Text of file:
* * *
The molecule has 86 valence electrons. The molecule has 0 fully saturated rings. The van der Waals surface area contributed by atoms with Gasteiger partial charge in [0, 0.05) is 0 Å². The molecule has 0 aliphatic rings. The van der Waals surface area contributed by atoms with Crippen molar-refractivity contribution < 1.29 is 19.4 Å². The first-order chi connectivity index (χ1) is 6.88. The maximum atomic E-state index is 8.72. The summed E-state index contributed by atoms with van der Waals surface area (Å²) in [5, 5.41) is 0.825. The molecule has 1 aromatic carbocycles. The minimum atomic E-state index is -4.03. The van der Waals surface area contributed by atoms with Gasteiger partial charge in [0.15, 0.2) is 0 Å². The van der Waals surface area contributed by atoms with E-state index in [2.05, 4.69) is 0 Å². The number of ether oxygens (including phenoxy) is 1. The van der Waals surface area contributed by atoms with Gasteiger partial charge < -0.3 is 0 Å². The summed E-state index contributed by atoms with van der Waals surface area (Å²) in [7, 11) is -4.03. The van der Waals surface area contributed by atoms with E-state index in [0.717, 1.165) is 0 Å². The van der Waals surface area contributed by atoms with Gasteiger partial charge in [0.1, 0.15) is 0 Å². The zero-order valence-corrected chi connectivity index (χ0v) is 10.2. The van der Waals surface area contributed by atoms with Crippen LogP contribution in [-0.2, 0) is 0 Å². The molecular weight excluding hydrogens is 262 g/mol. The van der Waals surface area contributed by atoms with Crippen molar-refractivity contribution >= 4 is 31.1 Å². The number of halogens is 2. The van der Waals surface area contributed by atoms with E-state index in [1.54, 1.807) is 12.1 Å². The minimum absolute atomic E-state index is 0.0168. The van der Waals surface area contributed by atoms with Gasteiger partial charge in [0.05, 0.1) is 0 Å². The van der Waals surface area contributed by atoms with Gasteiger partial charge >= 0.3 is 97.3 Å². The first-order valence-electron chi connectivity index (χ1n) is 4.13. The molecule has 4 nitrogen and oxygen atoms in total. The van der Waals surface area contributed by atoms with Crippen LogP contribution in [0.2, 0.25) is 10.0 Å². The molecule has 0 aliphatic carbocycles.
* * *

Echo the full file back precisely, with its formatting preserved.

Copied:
The molecule has 86 valence electrons. The molecule has 0 fully saturated rings. The van der Waals surface area contributed by atoms with Gasteiger partial charge in [0, 0.05) is 0 Å². The molecule has 0 aliphatic rings. The van der Waals surface area contributed by atoms with Crippen molar-refractivity contribution < 1.29 is 19.4 Å². The first-order chi connectivity index (χ1) is 6.88. The maximum atomic E-state index is 8.72. The summed E-state index contributed by atoms with van der Waals surface area (Å²) in [5, 5.41) is 0.825. The molecule has 1 aromatic carbocycles. The minimum atomic E-state index is -4.03. The van der Waals surface area contributed by atoms with Gasteiger partial charge in [0.15, 0.2) is 0 Å². The van der Waals surface area contributed by atoms with E-state index in [2.05, 4.69) is 0 Å². The number of ether oxygens (including phenoxy) is 1. The van der Waals surface area contributed by atoms with Gasteiger partial charge < -0.3 is 0 Å². The summed E-state index contributed by atoms with van der Waals surface area (Å²) in [7, 11) is -4.03. The van der Waals surface area contributed by atoms with E-state index in [0.717, 1.165) is 0 Å². The van der Waals surface area contributed by atoms with Gasteiger partial charge in [0.1, 0.15) is 0 Å². The zero-order valence-corrected chi connectivity index (χ0v) is 10.2. The van der Waals surface area contributed by atoms with Crippen LogP contribution in [-0.2, 0) is 0 Å². The molecular weight excluding hydrogens is 262 g/mol. The van der Waals surface area contributed by atoms with Crippen molar-refractivity contribution >= 4 is 31.1 Å². The number of halogens is 2. The van der Waals surface area contributed by atoms with E-state index in [1.54, 1.807) is 12.1 Å². The minimum absolute atomic E-state index is 0.0168. The van der Waals surface area contributed by atoms with Gasteiger partial charge in [0.05, 0.1) is 0 Å². The van der Waals surface area contributed by atoms with Gasteiger partial charge >= 0.3 is 97.3 Å². The first-order valence-electron chi connectivity index (χ1n) is 4.13. The molecule has 4 nitrogen and oxygen atoms in total. The van der Waals surface area contributed by atoms with Crippen LogP contribution in [0.2, 0.25) is 10.0 Å². The molecule has 0 aliphatic carbocycles.